"While there has been increased use of computers by staff and students, a significant portion of the computers are obsolete," the reports states. "Specifically they lack the RAM and hard drive capacity to run up-to-date instructional and productivity software, do not have CD-ROM capacity, do not have the speed and/or ability to adequately access the Internet, and are deteriorating into unrepairable condition."
The report also states a need to provide students with more computer access, in class and during study times. Currently, the school district has 82 Apple II, IIe, and IIgs computers; 47 Macintosh Classics and Pluses; 113 Macintosh IIsi and LCs; 12 Macintosh Powerbooks; 159 PowerMacs; and 92 DOS and Windows machines.
The ratio of students to multimedia capable computers is eight to one in the elementary school. In the middle school the ratio is 7.5 to one, and in the high school eight to one.
Other technology needs were identified as updates to the district's computer network, interactive television (ITV), and a new telephone system. ITV would allow the district to offer low-enrollment courses, like those for college credit. A new telephone system is needed to make communi-cations between the school sites more efficient and to provide voice mail.
Software needs, according to the plan, include instructional programs like Accelerated Math and Accelerated Reading, needed to prepare for the Minnesota Basic Skills Tests; multimedia software for use in presentations, desktop publishing, web page productions, and video production and editing; and standardizing versions of software programs in the district.
The plan targeted these areas for staff development: ClarisWorks, Internet navigating, e-mail, grading and record keeping programs, integrating tech-nology in the classroom, and training on new equipment.
The plan set these technology requirements. The district should upgrade all Macintosh computers to AppleWorks 6.0, have a minimum of one scanner and one projection device in each building, and upgrade the network capabilities.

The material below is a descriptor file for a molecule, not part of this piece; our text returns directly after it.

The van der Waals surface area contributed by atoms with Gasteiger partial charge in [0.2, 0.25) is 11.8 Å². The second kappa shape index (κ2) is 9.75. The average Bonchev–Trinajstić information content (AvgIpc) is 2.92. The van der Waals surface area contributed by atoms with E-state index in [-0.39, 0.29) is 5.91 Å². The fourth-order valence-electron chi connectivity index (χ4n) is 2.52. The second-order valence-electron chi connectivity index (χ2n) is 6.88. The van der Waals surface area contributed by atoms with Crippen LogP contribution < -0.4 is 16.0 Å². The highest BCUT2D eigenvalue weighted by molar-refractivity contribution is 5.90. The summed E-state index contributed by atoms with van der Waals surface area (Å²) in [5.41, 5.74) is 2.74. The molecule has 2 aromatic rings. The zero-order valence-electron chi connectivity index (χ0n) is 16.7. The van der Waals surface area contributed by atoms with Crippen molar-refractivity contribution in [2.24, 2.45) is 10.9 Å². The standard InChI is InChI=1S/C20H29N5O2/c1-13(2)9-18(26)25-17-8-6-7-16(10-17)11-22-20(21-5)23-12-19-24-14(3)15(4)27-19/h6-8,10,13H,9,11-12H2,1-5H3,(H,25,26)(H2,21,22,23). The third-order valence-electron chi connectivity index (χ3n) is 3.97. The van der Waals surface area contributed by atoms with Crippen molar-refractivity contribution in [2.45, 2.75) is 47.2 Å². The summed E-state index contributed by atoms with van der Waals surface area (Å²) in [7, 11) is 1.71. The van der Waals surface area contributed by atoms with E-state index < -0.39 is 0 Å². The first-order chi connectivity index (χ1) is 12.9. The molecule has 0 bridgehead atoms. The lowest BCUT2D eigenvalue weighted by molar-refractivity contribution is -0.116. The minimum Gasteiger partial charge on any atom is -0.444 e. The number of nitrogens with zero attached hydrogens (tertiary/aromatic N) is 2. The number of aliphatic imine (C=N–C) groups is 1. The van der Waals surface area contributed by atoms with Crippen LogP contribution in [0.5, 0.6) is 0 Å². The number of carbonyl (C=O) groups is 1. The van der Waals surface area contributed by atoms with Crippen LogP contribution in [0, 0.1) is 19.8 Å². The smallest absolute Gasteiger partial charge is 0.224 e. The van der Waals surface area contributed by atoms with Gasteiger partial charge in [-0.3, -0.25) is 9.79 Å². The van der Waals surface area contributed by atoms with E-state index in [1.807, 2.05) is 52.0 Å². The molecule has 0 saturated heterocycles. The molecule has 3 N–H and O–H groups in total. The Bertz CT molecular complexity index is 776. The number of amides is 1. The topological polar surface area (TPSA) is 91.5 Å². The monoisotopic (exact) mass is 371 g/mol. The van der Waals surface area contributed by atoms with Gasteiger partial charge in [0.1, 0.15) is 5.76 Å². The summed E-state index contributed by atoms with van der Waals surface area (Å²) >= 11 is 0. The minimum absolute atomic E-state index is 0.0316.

The plan calls for the establishment of a multimedia capable computer lab in the elementary school, and a portable computer lab in the middle school and at least 15 computers in the middle school media center. The high school would need to have a multimedia capable computer lab, have a smaller lab for journalism and desktop publishing, upgrade the hard drives in the computer-aided drafting (CAD) lab, and have ITV.
The report states that local resources will not be able to finance the needs identified in the plan. Additional state or federal grant money is necessary in order to reach the majority of the goals in this plan, the report adds.
In January, the district made its first grant request to the state of Minnesota. The Department of Children, Families, and Learning offered $3.9 million in competitive grants for technology, and the Paynesville schools applied for a grant of over $160,000. Included in the grant request were updates for the CAD machines, more computers for the high school computer lab, and 30 iBooks for a mobile lab in the middle school. If the grant isn't approved, the district would try again later in the year.
The budget in the plan calls for $178,150 to be spent this school year, including a new computer lab in the elementary school.
In the 2000-2001 school year, $276,070 is budgeted for a new telephone system, network upgrades, an iBook lab in the middle school, and a new high school computer lab.
With $132,610 budgeted for 2001-2002, the three-year technology total is $586,830.
In addition, the report calls for technology needs to be addressed on a yearly basis, rather than every six years according to the curriculum cycle.
Serving on the technology committee are: staff members Joan Nevitt, Rita Brossard, Murry Rafferty, and Bill Brinkman; principals Todd Burlingame, Deb Gillman, and John Janotta; superintendent Howard Caldwell; school board chairman Pat Flanders; community member Lenny Gilmore; and curriculum and technology coordinator Danith Clausen.
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